By Joshua Schroeder
Recent US economic data have been surprising to the upside. The combination of better than expected home sales, regional manufacturing activity and jobless claims have helped to take the S&P 500 up nearly 20% since the Fall of 2011.
And with the recent stock market gains and the wind of earnings season currently at our back, the importance of Europe’s debt problems has been forgotten, or at least so it seems. Many have even begun to claim that the US is “de-coupling” from the rest of the world and that US companies have clear skies and higher earnings ahead.
While I continue to be cautiously optimistic about the growth prospects in the US and a long run bull on US equities, I am also fully aware that the US economy is more integrated and dependent on the world economy than ever before. In fact, over half of US foreign affiliate income comes from Europe, a fact that those who talk of decoupling willingly overlook. As long as the European debt crisis remains unresolved it will continue to be a cause of uncertainty and volatility in the capital markets as well as the biggest potential earnings pitfall for US multinationals in 2012.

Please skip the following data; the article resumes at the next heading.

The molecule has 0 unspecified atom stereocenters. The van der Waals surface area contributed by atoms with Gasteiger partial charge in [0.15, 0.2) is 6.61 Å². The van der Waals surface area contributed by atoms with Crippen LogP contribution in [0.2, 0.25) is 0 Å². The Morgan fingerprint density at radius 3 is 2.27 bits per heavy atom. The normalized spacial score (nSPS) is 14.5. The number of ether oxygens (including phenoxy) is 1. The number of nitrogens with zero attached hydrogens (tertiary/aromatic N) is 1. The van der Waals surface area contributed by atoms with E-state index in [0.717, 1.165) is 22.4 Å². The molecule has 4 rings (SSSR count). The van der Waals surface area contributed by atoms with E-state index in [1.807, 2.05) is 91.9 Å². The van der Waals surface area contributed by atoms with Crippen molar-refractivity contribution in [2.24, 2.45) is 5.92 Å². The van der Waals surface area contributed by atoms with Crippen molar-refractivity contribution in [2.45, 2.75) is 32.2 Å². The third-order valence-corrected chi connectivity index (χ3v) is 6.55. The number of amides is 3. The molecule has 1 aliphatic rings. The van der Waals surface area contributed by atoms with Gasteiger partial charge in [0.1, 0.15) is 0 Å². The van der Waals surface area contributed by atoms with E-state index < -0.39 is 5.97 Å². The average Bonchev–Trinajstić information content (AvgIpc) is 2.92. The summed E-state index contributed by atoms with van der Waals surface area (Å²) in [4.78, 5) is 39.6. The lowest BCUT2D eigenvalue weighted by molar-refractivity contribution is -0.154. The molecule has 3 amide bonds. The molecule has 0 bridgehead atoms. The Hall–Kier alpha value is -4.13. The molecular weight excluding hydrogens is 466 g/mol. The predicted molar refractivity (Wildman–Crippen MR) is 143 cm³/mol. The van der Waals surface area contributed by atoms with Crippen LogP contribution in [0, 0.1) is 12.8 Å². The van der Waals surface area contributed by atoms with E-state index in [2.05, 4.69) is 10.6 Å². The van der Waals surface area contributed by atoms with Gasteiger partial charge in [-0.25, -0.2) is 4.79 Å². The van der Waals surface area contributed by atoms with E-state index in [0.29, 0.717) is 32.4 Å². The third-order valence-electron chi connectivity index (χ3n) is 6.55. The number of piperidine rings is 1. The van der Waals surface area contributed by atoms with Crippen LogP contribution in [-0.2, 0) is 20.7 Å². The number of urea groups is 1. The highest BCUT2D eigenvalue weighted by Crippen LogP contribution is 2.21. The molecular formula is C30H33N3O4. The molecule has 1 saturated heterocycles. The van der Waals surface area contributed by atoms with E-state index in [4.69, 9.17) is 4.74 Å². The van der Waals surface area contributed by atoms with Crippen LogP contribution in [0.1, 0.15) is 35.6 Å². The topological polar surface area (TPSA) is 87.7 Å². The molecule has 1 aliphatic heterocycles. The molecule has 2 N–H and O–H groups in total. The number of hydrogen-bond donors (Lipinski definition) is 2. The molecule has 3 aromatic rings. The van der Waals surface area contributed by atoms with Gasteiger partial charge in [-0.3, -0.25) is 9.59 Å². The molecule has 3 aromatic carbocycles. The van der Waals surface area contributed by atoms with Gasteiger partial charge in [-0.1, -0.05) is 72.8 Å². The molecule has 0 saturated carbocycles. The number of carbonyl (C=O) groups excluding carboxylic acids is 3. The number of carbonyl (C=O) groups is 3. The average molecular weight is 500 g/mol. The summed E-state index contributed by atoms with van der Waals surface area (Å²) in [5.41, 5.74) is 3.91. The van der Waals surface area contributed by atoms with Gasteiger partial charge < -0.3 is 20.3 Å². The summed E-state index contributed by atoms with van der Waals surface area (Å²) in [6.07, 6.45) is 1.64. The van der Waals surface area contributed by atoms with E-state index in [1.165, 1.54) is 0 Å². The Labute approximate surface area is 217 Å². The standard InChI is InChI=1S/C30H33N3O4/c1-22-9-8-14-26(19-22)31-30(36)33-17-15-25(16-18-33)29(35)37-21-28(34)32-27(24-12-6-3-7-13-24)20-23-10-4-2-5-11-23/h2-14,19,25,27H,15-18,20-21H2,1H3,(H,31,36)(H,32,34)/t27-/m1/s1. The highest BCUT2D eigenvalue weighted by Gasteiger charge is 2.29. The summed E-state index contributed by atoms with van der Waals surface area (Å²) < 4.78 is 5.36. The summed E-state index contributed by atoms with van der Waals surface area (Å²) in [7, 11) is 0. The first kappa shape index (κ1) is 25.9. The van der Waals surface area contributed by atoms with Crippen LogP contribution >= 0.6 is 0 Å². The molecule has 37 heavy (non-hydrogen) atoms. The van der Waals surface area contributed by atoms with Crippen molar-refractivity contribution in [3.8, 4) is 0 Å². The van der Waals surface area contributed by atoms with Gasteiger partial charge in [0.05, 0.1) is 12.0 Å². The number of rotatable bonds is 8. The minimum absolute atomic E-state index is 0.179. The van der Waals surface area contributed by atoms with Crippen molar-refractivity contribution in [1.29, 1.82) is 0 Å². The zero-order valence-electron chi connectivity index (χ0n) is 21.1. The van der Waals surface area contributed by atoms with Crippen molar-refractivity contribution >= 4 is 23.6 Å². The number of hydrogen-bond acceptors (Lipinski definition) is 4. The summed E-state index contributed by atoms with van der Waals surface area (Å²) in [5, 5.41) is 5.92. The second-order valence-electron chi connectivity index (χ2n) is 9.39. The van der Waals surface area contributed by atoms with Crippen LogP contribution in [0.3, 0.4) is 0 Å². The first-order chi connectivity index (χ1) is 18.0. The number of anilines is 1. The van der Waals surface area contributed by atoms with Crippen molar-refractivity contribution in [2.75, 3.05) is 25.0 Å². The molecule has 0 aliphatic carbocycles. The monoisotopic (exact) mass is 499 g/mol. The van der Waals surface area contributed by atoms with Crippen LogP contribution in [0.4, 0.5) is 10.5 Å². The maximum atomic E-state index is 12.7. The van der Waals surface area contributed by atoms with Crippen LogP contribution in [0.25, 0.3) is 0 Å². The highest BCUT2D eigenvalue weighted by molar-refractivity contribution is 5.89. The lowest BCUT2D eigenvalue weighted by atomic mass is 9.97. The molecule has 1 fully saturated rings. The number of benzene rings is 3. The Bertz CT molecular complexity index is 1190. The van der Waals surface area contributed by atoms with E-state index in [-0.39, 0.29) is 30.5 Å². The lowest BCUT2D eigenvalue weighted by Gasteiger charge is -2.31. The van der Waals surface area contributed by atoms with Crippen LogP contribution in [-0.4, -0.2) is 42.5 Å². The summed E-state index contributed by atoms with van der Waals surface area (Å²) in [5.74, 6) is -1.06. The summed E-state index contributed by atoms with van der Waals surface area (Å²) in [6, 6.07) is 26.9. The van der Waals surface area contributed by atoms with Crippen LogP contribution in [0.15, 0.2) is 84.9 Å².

Against this backdrop I begin to wonder how much higher we can go in the short term. While the recent run in stocks has been great, I find it hard to trust. The VIX, a measure of volatility in the markets, is now down to levels not seen since July of 2011 and I see little change in the macroeconomic fundamentals in the rest of the world, particularly in Europe to justify it. I personally am bracing for more volatility and raising cash to put to work when Europe once again takes center stage with its debt crisis.
Any opinions expressed herein are solely those of the author, and do not in any way represent the views or opinions of his employer or any other person or entity.
No positions in any of the securities mentioned at time of publication.